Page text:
Art-Rotary Actuators Part 2
Precision work positioning machines that are used in metalworking are known as rotary stages. This machine allows the operator to cut or drill work at exact intervals around a fixed axis; the axis being usually vertical or horizontal. Some of the rotary tables enable the plate indexing for indexing operations, and others can be fitted by dividing plates which allow for the usual work positioning at divisions for, which indexing plates cannot be found. A dividing head is the more appropriate term to give this type of rotary fixture. It can also be references as an indexing head. rotary tables can be manually operated or operated by a machine. There is the CNC, computer numerical control machines available that supplies the fourth axis to CNC milling machines.
Rotary tables consist of a solid base that provides for clamping onto a fixture, table or workspace. A work piece is clamped on the actual table. This disc can be rotated freely for indexing or under the control of a hand-wheel or a worm, where the worm wheel part being integrated into the actual table. Reaction compensating duplex worms drives high precision rotary actuators. The ratio that is between the table and the worm is usually 40:1, 90:1 or 72:1. This is not constant as it can be any ratio that can exactly divide into 360 degrees which is to aid for easy use when there is the availability of indexing plates. Rotary tables can be positioned with the use of a vernier scale and a graduated dial. This ensures that the work is placed with immense accuracy. A hole to admit a Morse taper fixture or center is machined in the table.
Rotary tables have a large number of uses. However, to understand them, there has to be the knowledge of how it is arranged or placed and how it generally works. Rotary tables are usually mounted ‘flat’ where the rotary tables tend to rotate around an axis that is vertical, in the same plane as a vertical milling machine cutter. Mounting rotary tables at its own end or placing the table flat on an angle plate that is 90 degrees in that it will rotate about an axis that is horizontal is also an alternative. A tailstock is an option in this kind of configuration to hold the work-piece between the centers. Mounting the work-piece accurately at the centre of the axis of rotary tables that are subsequently at the center of the cutting tool axis is an option on a secondary table.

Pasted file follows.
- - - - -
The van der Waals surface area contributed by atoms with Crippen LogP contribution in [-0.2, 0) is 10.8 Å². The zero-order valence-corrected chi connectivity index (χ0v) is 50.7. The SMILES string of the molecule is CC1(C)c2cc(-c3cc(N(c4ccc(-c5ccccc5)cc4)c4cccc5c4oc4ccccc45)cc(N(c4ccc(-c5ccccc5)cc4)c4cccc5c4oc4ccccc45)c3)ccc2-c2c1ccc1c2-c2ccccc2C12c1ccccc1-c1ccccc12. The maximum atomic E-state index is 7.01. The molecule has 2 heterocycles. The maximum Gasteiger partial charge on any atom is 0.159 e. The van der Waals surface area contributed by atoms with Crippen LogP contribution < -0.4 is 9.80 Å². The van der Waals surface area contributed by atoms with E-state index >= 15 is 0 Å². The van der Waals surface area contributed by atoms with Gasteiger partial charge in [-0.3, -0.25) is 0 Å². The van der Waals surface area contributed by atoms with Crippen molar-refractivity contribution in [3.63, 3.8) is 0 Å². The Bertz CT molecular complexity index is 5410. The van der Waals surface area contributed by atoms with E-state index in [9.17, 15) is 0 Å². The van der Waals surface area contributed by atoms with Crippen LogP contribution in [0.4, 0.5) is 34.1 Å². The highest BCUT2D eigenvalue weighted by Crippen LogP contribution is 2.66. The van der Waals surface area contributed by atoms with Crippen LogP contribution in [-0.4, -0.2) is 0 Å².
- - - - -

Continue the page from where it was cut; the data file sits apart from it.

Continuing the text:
All these three axes are therefore coaxial. Offsetting the cutter in a Y or X direction in the secondary table is possible, to set the desired distance of the cutter from the center of the work piece at this particular point. Rotary indexers could be used to drill equal holes in distance on a circular projection, to mill helixes, cutting complicated curves, machine spanner flats on a bolt and creating large in diameter holes by milling in, a tool-path that is circular on milling machines that are small and may lack the power to drive huge twist drills.